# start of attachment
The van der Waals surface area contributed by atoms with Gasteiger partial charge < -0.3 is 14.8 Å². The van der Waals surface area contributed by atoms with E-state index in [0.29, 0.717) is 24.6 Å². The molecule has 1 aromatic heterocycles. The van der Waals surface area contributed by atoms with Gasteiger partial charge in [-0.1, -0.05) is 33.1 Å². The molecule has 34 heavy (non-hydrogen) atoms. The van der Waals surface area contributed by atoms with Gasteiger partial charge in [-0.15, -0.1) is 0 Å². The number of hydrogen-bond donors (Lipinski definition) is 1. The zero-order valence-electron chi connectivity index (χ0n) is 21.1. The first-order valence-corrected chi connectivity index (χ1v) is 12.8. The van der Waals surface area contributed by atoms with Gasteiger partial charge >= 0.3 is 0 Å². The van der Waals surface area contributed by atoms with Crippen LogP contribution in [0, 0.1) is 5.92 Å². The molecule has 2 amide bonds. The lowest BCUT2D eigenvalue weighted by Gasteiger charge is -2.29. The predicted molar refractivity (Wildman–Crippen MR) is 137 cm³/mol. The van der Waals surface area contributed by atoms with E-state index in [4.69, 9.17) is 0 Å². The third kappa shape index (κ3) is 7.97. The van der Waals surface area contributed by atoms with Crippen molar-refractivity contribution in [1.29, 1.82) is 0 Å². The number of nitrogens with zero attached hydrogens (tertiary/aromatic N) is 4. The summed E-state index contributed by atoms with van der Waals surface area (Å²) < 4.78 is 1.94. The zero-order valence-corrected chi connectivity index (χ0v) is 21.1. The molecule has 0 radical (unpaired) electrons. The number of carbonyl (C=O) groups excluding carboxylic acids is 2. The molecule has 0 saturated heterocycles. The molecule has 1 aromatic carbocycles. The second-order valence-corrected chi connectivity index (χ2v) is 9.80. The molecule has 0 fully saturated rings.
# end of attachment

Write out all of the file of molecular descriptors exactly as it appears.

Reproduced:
The van der Waals surface area contributed by atoms with Gasteiger partial charge < -0.3 is 14.8 Å². The van der Waals surface area contributed by atoms with E-state index in [0.29, 0.717) is 24.6 Å². The molecule has 1 aromatic heterocycles. The van der Waals surface area contributed by atoms with Gasteiger partial charge in [-0.1, -0.05) is 33.1 Å². The molecule has 34 heavy (non-hydrogen) atoms. The van der Waals surface area contributed by atoms with Gasteiger partial charge in [-0.15, -0.1) is 0 Å². The number of hydrogen-bond donors (Lipinski definition) is 1. The zero-order valence-electron chi connectivity index (χ0n) is 21.1. The first-order valence-corrected chi connectivity index (χ1v) is 12.8. The van der Waals surface area contributed by atoms with Gasteiger partial charge >= 0.3 is 0 Å². The van der Waals surface area contributed by atoms with Crippen LogP contribution in [0, 0.1) is 5.92 Å². The molecule has 2 amide bonds. The lowest BCUT2D eigenvalue weighted by Gasteiger charge is -2.29. The predicted molar refractivity (Wildman–Crippen MR) is 137 cm³/mol. The van der Waals surface area contributed by atoms with E-state index in [4.69, 9.17) is 0 Å². The third kappa shape index (κ3) is 7.97. The van der Waals surface area contributed by atoms with Crippen molar-refractivity contribution in [1.29, 1.82) is 0 Å². The number of nitrogens with zero attached hydrogens (tertiary/aromatic N) is 4. The summed E-state index contributed by atoms with van der Waals surface area (Å²) < 4.78 is 1.94. The zero-order valence-corrected chi connectivity index (χ0v) is 21.1. The molecule has 0 radical (unpaired) electrons. The number of carbonyl (C=O) groups excluding carboxylic acids is 2. The molecule has 0 saturated heterocycles. The molecule has 1 aromatic carbocycles. The second-order valence-corrected chi connectivity index (χ2v) is 9.80. The molecule has 0 fully saturated rings.